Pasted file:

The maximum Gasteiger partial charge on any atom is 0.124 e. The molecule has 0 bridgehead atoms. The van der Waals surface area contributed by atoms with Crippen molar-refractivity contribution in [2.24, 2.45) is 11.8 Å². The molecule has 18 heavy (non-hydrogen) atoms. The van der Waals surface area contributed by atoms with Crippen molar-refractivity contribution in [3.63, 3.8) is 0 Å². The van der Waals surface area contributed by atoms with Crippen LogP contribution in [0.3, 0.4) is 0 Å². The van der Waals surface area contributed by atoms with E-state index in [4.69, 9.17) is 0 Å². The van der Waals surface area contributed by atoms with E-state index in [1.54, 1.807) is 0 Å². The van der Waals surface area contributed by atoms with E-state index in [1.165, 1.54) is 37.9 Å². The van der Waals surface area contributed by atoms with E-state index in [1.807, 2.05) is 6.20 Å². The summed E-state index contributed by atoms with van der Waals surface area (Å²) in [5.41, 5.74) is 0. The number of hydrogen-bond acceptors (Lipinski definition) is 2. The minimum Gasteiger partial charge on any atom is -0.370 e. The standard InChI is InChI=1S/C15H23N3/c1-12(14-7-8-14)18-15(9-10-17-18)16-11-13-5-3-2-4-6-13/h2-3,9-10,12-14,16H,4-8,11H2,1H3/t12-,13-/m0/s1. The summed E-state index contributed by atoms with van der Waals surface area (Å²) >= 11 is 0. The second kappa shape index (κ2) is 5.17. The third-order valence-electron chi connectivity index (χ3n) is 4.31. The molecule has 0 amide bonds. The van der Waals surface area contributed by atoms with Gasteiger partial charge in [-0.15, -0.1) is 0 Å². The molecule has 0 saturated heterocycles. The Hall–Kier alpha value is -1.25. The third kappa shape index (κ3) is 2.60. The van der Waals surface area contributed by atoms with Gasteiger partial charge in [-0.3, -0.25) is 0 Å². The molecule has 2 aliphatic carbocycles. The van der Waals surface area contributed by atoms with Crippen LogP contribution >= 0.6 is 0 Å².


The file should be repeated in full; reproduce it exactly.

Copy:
The maximum Gasteiger partial charge on any atom is 0.124 e. The molecule has 0 bridgehead atoms. The van der Waals surface area contributed by atoms with Crippen molar-refractivity contribution in [2.24, 2.45) is 11.8 Å². The molecule has 18 heavy (non-hydrogen) atoms. The van der Waals surface area contributed by atoms with Crippen molar-refractivity contribution in [3.63, 3.8) is 0 Å². The van der Waals surface area contributed by atoms with Crippen LogP contribution in [0.3, 0.4) is 0 Å². The van der Waals surface area contributed by atoms with E-state index in [4.69, 9.17) is 0 Å². The van der Waals surface area contributed by atoms with E-state index in [1.54, 1.807) is 0 Å². The van der Waals surface area contributed by atoms with E-state index in [1.165, 1.54) is 37.9 Å². The van der Waals surface area contributed by atoms with E-state index in [1.807, 2.05) is 6.20 Å². The summed E-state index contributed by atoms with van der Waals surface area (Å²) in [5.41, 5.74) is 0. The number of hydrogen-bond acceptors (Lipinski definition) is 2. The minimum Gasteiger partial charge on any atom is -0.370 e. The standard InChI is InChI=1S/C15H23N3/c1-12(14-7-8-14)18-15(9-10-17-18)16-11-13-5-3-2-4-6-13/h2-3,9-10,12-14,16H,4-8,11H2,1H3/t12-,13-/m0/s1. The summed E-state index contributed by atoms with van der Waals surface area (Å²) >= 11 is 0. The second kappa shape index (κ2) is 5.17. The third-order valence-electron chi connectivity index (χ3n) is 4.31. The molecule has 0 amide bonds. The van der Waals surface area contributed by atoms with Gasteiger partial charge in [-0.15, -0.1) is 0 Å². The molecule has 0 saturated heterocycles. The Hall–Kier alpha value is -1.25. The third kappa shape index (κ3) is 2.60. The van der Waals surface area contributed by atoms with Gasteiger partial charge in [-0.3, -0.25) is 0 Å². The molecule has 2 aliphatic carbocycles. The van der Waals surface area contributed by atoms with Crippen LogP contribution >= 0.6 is 0 Å².